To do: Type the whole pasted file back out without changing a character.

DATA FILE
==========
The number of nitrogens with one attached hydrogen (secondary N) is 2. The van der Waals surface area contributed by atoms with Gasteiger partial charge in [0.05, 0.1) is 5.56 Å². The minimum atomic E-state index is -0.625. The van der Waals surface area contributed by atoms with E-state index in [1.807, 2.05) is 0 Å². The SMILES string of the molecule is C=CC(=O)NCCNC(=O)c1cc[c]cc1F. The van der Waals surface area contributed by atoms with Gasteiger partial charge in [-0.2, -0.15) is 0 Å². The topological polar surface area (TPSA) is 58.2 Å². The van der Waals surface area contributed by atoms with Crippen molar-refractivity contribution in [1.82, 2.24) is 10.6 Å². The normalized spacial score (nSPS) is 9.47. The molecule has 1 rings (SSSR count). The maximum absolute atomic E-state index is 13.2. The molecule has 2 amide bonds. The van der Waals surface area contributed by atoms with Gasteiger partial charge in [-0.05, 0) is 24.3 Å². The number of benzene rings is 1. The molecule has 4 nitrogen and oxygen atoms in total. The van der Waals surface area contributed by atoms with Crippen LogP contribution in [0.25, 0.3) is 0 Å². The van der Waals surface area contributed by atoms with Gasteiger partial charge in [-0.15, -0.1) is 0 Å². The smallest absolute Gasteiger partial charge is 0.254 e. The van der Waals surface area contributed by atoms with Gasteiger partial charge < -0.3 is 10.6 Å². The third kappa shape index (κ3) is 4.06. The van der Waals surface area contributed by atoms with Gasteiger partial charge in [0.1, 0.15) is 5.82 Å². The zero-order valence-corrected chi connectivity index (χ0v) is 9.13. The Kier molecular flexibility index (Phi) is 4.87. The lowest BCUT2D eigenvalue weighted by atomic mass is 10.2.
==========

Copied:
The number of nitrogens with one attached hydrogen (secondary N) is 2. The van der Waals surface area contributed by atoms with Gasteiger partial charge in [0.05, 0.1) is 5.56 Å². The minimum atomic E-state index is -0.625. The van der Waals surface area contributed by atoms with E-state index in [1.807, 2.05) is 0 Å². The SMILES string of the molecule is C=CC(=O)NCCNC(=O)c1cc[c]cc1F. The van der Waals surface area contributed by atoms with Gasteiger partial charge in [-0.2, -0.15) is 0 Å². The topological polar surface area (TPSA) is 58.2 Å². The van der Waals surface area contributed by atoms with Crippen molar-refractivity contribution in [1.82, 2.24) is 10.6 Å². The normalized spacial score (nSPS) is 9.47. The molecule has 1 rings (SSSR count). The maximum absolute atomic E-state index is 13.2. The molecule has 2 amide bonds. The van der Waals surface area contributed by atoms with Gasteiger partial charge in [-0.05, 0) is 24.3 Å². The number of benzene rings is 1. The molecule has 4 nitrogen and oxygen atoms in total. The van der Waals surface area contributed by atoms with Crippen LogP contribution in [0.25, 0.3) is 0 Å². The van der Waals surface area contributed by atoms with Gasteiger partial charge in [-0.15, -0.1) is 0 Å². The smallest absolute Gasteiger partial charge is 0.254 e. The van der Waals surface area contributed by atoms with Gasteiger partial charge < -0.3 is 10.6 Å². The third kappa shape index (κ3) is 4.06. The van der Waals surface area contributed by atoms with Gasteiger partial charge in [0.1, 0.15) is 5.82 Å². The zero-order valence-corrected chi connectivity index (χ0v) is 9.13. The Kier molecular flexibility index (Phi) is 4.87. The lowest BCUT2D eigenvalue weighted by atomic mass is 10.2.